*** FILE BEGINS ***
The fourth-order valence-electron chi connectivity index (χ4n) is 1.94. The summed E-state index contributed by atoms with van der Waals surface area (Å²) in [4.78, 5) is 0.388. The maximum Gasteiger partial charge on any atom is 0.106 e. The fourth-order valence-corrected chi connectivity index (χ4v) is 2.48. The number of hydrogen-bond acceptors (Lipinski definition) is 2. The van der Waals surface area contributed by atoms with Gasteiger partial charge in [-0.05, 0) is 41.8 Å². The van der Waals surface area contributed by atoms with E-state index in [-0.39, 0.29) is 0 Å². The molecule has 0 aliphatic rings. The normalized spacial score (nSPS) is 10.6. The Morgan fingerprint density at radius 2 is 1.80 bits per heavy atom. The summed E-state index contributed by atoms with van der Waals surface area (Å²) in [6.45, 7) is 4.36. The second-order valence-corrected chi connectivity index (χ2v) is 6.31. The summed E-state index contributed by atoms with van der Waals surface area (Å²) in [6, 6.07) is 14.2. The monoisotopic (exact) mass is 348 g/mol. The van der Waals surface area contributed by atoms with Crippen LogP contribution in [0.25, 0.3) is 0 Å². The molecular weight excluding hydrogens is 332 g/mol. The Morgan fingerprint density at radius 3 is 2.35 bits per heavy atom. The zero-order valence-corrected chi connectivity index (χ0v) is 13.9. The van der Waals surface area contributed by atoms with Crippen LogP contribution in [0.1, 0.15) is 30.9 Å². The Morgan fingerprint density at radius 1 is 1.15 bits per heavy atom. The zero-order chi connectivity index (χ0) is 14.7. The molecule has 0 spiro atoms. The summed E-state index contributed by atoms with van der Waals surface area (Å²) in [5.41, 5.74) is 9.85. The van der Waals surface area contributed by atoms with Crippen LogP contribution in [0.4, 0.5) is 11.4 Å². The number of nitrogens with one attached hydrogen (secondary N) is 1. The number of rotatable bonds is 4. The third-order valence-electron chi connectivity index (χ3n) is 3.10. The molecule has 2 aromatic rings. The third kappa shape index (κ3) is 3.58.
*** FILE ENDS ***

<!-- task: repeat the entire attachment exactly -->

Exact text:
The fourth-order valence-electron chi connectivity index (χ4n) is 1.94. The summed E-state index contributed by atoms with van der Waals surface area (Å²) in [4.78, 5) is 0.388. The maximum Gasteiger partial charge on any atom is 0.106 e. The fourth-order valence-corrected chi connectivity index (χ4v) is 2.48. The number of hydrogen-bond acceptors (Lipinski definition) is 2. The van der Waals surface area contributed by atoms with Gasteiger partial charge in [-0.05, 0) is 41.8 Å². The van der Waals surface area contributed by atoms with E-state index in [-0.39, 0.29) is 0 Å². The molecule has 0 aliphatic rings. The normalized spacial score (nSPS) is 10.6. The Morgan fingerprint density at radius 2 is 1.80 bits per heavy atom. The summed E-state index contributed by atoms with van der Waals surface area (Å²) in [6.45, 7) is 4.36. The second-order valence-corrected chi connectivity index (χ2v) is 6.31. The summed E-state index contributed by atoms with van der Waals surface area (Å²) in [6, 6.07) is 14.2. The monoisotopic (exact) mass is 348 g/mol. The van der Waals surface area contributed by atoms with Crippen LogP contribution in [0.25, 0.3) is 0 Å². The molecular weight excluding hydrogens is 332 g/mol. The Morgan fingerprint density at radius 3 is 2.35 bits per heavy atom. The zero-order valence-corrected chi connectivity index (χ0v) is 13.9. The van der Waals surface area contributed by atoms with Crippen LogP contribution in [0.1, 0.15) is 30.9 Å². The Morgan fingerprint density at radius 1 is 1.15 bits per heavy atom. The zero-order chi connectivity index (χ0) is 14.7. The molecule has 0 spiro atoms. The summed E-state index contributed by atoms with van der Waals surface area (Å²) in [5.41, 5.74) is 9.85. The van der Waals surface area contributed by atoms with Crippen LogP contribution in [0.4, 0.5) is 11.4 Å². The number of nitrogens with one attached hydrogen (secondary N) is 1. The number of rotatable bonds is 4. The third-order valence-electron chi connectivity index (χ3n) is 3.10. The molecule has 2 aromatic rings. The third kappa shape index (κ3) is 3.58.